Using MongoDB with Go and mgo

This presentation was given at OSCON 2014. This presentation will give developers an introduction and practical experience of using MongoDB with the Go language. MongoDB Chief Developer Advocate & Gopher Steve Francia presents plainly what you need to know about using MongoDB with Go. As an emerging language Go is able to start fresh without years of relational database dependencies. Application and library developers are able to build applications using the excellent Mgo MongoDB driver and the reliable go sql package for relational database.

Getting Started with Go

This presentation was given as a Workshop at OSCON 2014. Description New to Go? This tutorial will give developers an introduction and practical experience in building applications with the Go language. Gopher Steve Francia, Author of Hugo, Cobra, and many other popular Go packages breaks it down step by step as you build your own full featured Go application. Starting with an introduction to the Go language. He then reviews the fantastic go tools available.

Pointers vs References

Some languages including C, C++ support pointers. Other languages including C++, Java, Python, Ruby, Perl and PHP all support references. On the surface both references and pointers are very similar, both are used to have one variable provide access to another. With both providing a lot of the same capabilities, it’s often unclear what is different between these different mechanisms. In this article I will illustrate the difference between pointers and references.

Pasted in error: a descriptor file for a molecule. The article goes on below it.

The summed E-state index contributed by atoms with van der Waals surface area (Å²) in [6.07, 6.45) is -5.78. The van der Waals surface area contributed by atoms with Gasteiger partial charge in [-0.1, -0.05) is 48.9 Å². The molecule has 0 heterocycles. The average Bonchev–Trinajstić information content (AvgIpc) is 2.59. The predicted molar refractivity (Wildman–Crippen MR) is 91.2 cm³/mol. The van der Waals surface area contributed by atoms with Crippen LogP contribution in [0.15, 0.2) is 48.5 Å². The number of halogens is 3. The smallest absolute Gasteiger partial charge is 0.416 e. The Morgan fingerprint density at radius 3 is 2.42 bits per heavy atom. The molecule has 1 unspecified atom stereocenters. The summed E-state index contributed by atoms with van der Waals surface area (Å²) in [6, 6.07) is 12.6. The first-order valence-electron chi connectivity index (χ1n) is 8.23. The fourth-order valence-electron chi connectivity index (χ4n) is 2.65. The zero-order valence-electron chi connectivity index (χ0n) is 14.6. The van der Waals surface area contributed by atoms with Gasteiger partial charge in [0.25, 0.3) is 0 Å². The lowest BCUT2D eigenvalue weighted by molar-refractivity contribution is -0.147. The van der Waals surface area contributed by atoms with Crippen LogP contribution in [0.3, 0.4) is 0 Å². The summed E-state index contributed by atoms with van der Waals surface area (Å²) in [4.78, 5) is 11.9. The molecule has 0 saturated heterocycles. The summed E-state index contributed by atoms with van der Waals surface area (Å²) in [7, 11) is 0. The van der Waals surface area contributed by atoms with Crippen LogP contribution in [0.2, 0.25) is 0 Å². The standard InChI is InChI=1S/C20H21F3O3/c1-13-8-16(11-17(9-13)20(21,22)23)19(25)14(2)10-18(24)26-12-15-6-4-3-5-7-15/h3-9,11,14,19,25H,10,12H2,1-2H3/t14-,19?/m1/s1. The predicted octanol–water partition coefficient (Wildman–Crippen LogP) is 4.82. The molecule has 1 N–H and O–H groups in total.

Is Go an Object Oriented language?

To truly understand what it means to be ‘object-oriented’ you need to look back at the origination of the concept. The first object oriented language, simula, emerged in the 1960s. It introduced objects, classes, inheritance and subclasses, virtual methods, coroutines, and a lot more. Perhaps most importantly, it introduced a paradigm shift of thinking of data and logic as completely independent. While you many not be familiar with Simula, you are no doubt familiar with languages that refer to it as their inspiration including Java, C++, C# & Smalltalk, which in turn have been the inspiration for Objective C, Python, Ruby, Javascript, Scala, PHP, Perl… a veritable list of nearly all popular languages in use today.

Cross Compiling with Go

One of the great features of golang is that you can compile executables for many different platforms and architectures from a single machine. It’s really nice to be able to provide executables of Hugo for a bunch of different platforms and architectures without having to have all these different machines in a build cluster. As I’ve been working with Hugo, I’ve wanted to make the experience of cross compiling as easy and painless as possible.

A modern CLI Commander for go

While developing Hugo I became disappointed with the interface limitations flags alone provide. A quick look at virtually any command line application (ls, grep, less, etc) reveals that most applications overuse flags to do everything and often allow conflicting flags to be applied. Even though hugo is relatively simple, we already had the ability to stack flags that didn’t make sense. You can set the port using –port but this only has an effect if you also specified –server.